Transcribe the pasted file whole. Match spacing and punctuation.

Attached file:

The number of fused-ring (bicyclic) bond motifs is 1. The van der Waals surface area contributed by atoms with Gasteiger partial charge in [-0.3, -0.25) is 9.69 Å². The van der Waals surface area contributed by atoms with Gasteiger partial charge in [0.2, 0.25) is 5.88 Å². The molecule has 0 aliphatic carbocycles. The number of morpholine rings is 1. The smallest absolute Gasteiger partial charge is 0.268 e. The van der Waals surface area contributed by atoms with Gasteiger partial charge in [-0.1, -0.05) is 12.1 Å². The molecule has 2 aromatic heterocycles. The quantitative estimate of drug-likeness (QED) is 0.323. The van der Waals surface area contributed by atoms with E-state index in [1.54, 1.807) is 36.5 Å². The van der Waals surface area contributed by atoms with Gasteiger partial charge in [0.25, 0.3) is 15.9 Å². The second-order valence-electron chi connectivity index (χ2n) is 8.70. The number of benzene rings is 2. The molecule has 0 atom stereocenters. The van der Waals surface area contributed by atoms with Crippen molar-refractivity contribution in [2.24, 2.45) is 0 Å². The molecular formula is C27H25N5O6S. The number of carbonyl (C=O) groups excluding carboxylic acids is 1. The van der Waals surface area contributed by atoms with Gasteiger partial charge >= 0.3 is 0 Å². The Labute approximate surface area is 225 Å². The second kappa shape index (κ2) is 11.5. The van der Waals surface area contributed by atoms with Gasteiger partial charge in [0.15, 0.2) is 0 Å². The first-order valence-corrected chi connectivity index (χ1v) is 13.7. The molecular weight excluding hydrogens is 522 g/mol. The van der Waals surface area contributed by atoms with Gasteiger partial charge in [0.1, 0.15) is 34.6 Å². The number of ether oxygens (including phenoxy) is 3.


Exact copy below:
The number of fused-ring (bicyclic) bond motifs is 1. The van der Waals surface area contributed by atoms with Gasteiger partial charge in [-0.3, -0.25) is 9.69 Å². The van der Waals surface area contributed by atoms with Gasteiger partial charge in [0.2, 0.25) is 5.88 Å². The molecule has 0 aliphatic carbocycles. The number of morpholine rings is 1. The smallest absolute Gasteiger partial charge is 0.268 e. The van der Waals surface area contributed by atoms with Gasteiger partial charge in [-0.1, -0.05) is 12.1 Å². The molecule has 2 aromatic heterocycles. The quantitative estimate of drug-likeness (QED) is 0.323. The van der Waals surface area contributed by atoms with E-state index in [1.54, 1.807) is 36.5 Å². The van der Waals surface area contributed by atoms with Gasteiger partial charge in [0.25, 0.3) is 15.9 Å². The second-order valence-electron chi connectivity index (χ2n) is 8.70. The number of benzene rings is 2. The molecule has 0 atom stereocenters. The van der Waals surface area contributed by atoms with Crippen molar-refractivity contribution in [2.24, 2.45) is 0 Å². The molecular formula is C27H25N5O6S. The number of carbonyl (C=O) groups excluding carboxylic acids is 1. The van der Waals surface area contributed by atoms with Gasteiger partial charge >= 0.3 is 0 Å². The Labute approximate surface area is 225 Å². The second kappa shape index (κ2) is 11.5. The van der Waals surface area contributed by atoms with Gasteiger partial charge in [0.15, 0.2) is 0 Å². The first-order valence-corrected chi connectivity index (χ1v) is 13.7. The molecular weight excluding hydrogens is 522 g/mol. The van der Waals surface area contributed by atoms with Gasteiger partial charge in [0.1, 0.15) is 34.6 Å². The number of ether oxygens (including phenoxy) is 3.